Evangelism, Narcissism, and Mission (Pt 2)

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 Disobedience and Repentance in Jonah

When we left Jonah last week, he had boarded a ship in a feeble and hopeless attempt to run away from God and his calling. We often talk about people hitting rock bottom – Jonah has epitomized this metaphor. After receiving the word from God, he has gone nowhere but down. He went down to Joppa, down into the ship, down into the sea, and his redemption has carried him down to the bottom of the deepest sea. Jonah can go no lower. The voice of God has left the prophet, but the presence of God remains. In Jonah’s prayer, we find his repentant heart and have an opportunity to learn something very rich about what it means to repent of our disobedience to God’s will.

Accept God’s discipline. In business, in relationships, and in finances, we know this to be true. Take your medicine. When we see that we have made a mistake, we know that consequences will come. But this time, unlike times before, maybe those consequences can be outrun. It doesn’t work. It never works. And trying to outrun what is coming has only shown to make things worse. But we run. We turn tail and run away from the discipline we cannot avoid. Spiritual matters are no different. Discipline will come when we disobey God’s call. We will be better served and more quickly able to move on when we acknowledge our disobedience, repent of our sin, and accept the discipline that comes from what we have done. Only then can true healing begin.

Trust God’s promises. The path of least resistance is skepticism. It is the most comfortable and most chosen path. Trusting in God’s promises requires a great measure of faith. It is most difficult to act on what we know, because the promise has not yet been fulfilled when we are called to action. But God’s promises are rich and glorious. Read through Jonah’s prayer in Jonah chapter 2. It is littered with remorse and repentance. However, mingled in the despair is the acknowledgment of a faithful God who keeps his promises. Jonah goes all the way back to Solomon’s dedication of the temple to call on God’s faithfulness and mercy.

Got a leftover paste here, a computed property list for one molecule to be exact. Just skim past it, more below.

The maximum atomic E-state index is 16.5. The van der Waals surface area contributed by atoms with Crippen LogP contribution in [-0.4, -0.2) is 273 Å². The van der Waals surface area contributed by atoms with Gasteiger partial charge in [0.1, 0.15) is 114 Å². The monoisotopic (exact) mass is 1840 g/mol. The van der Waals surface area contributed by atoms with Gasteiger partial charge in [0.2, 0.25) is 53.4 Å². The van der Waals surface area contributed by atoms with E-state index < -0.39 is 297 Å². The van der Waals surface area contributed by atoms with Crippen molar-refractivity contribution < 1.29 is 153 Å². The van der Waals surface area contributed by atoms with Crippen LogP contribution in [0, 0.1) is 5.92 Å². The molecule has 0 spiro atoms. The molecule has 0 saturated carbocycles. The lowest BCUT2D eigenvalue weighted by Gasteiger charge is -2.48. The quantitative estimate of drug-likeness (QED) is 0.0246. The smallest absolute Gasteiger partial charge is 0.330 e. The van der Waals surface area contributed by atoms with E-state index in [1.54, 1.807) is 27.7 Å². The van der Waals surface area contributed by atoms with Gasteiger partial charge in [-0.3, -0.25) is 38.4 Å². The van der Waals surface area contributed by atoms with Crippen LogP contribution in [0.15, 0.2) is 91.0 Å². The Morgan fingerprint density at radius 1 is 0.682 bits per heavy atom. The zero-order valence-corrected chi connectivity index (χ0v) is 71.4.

Yield to God’s will. Ultimately, we have to do what we should have done in the first place. The call didn’t change for Jonah, and it probably won’t change for you either. But, like Jonah, you will always be offered another chance to act on your repentance and yield to God’s will. If we have truly trusted in God’s promises, we will likely see no other choice but to do just this.

Embrace God’s redemption. This may be the most difficult part of the whole process of repentance. It can seem impossible to understand how far God has come for us. It is difficult to wrap our minds around God’s redemption. We find it inconceivable that God, as good, holy, and majestic as we know he is, would be able to look beyond our own failures and even our rebellion against him, and find us worthy of his love. But he does exactly that. It is the promise of a faithful God that when we have yielded to his will and repented of our disobedience, we receive redemption from our Creator. If he does not hold this against us, why should we then hold ourselves hostage to sin that has already been put aside.

Read Jonah’s prayer again. Write it in your heart. Learn how to pray an earnest prayer of repentance. Trust in God’s promises and act on his faithfulness. Yield to the will of the Father and embrace – truly embrace – the redemption the Almighty God.